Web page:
Re: Wollanee Road #unitedkingdom

jeremy frankel

While not wishing to sound like a "know-it-all," when first
confronted with a "bastardization" of a name, be it a street, place
or personal name, one of first things to do is to think how a
foreigner would have pronounced it and then think how it might have
been heard by someone then written down. Most genealogist will
recognize that when you see something that begins with a "W" it is
usually a "ver" sound, not a "wer" sound. This is usually the first

I have been sent the wording as an attachment and while most of it is
quite clear, the change >from WOLLANEE to VALLANCE only needs the
first "e" to be misread as such and not a "c."

The fact that Sheila did not bother with the "n" is, in my opinion,
another error. Additionally, looking at an A-Z >from the 1960s can be
problematical. This publication is post WW2 and by then a number of
streets had been removed or had their names changed.

I have an A-Z that pre-date the war plus a gazetteer that lists name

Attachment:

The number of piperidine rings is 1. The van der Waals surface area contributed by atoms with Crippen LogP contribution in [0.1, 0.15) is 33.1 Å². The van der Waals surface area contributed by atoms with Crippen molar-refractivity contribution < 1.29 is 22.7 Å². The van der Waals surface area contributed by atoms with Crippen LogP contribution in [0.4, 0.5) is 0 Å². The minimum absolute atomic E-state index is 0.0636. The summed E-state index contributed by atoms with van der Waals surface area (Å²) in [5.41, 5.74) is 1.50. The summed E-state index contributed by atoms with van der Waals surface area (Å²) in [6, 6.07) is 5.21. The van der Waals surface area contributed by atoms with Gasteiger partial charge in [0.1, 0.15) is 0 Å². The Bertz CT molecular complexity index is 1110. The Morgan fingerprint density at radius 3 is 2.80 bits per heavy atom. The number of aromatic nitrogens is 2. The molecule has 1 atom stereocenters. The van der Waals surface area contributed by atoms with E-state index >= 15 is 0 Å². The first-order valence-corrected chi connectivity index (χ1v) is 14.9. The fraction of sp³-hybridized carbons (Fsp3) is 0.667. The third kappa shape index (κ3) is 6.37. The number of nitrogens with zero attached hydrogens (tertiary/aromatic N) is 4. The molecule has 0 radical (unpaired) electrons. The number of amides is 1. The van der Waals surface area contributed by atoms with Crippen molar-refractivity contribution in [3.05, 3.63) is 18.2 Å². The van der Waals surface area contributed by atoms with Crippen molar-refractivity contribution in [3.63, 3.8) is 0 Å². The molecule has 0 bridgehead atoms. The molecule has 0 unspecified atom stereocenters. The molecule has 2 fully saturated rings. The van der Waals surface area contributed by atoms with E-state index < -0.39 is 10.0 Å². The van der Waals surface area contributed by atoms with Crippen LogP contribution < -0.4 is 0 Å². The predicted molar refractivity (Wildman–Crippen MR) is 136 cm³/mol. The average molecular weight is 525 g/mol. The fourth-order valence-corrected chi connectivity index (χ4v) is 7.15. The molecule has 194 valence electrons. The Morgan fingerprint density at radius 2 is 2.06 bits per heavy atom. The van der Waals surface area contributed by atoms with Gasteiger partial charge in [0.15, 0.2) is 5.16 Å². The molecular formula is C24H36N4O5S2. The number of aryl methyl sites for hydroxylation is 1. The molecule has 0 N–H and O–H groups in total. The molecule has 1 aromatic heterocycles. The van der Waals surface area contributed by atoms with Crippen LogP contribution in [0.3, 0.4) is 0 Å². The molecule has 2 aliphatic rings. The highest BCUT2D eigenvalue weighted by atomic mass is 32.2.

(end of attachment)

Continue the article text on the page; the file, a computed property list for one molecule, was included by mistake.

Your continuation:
changes >from 1856 to 1955.

Waley and Alderney are certainly creative suggestions, and I'm sure
the group is open to all suggestions, but I still stand by Vallance
as the most likely possibility.

Jeremy G Frankel
Berkeley, California, USA

At 12:00 AM -0600 1/8/06, JCR-UK SIG digest wrote:
Subject: RE: Wollanee Road
From: "Sheila Toffell" <>
Date: Fri, 06 Jan 2006 18:37:52 -0500
X-Message-Number: 1

In my trusty A to Z >from the 60's I found Waley Street, which is a little
turning off of a turning in between White Horse Lane and Hartford Street.
Not sure if this counts as Whitechapel or not, but I think so. Could Waley
Street be Wollanee Road? Another guess would be Alderney Road, off of Globe

As I grew up with a Grandmother whose English was less than perfect (Marks
and Spencer's was Marx Expenses) you learn to stretch it a bit!

Sheila Toffell

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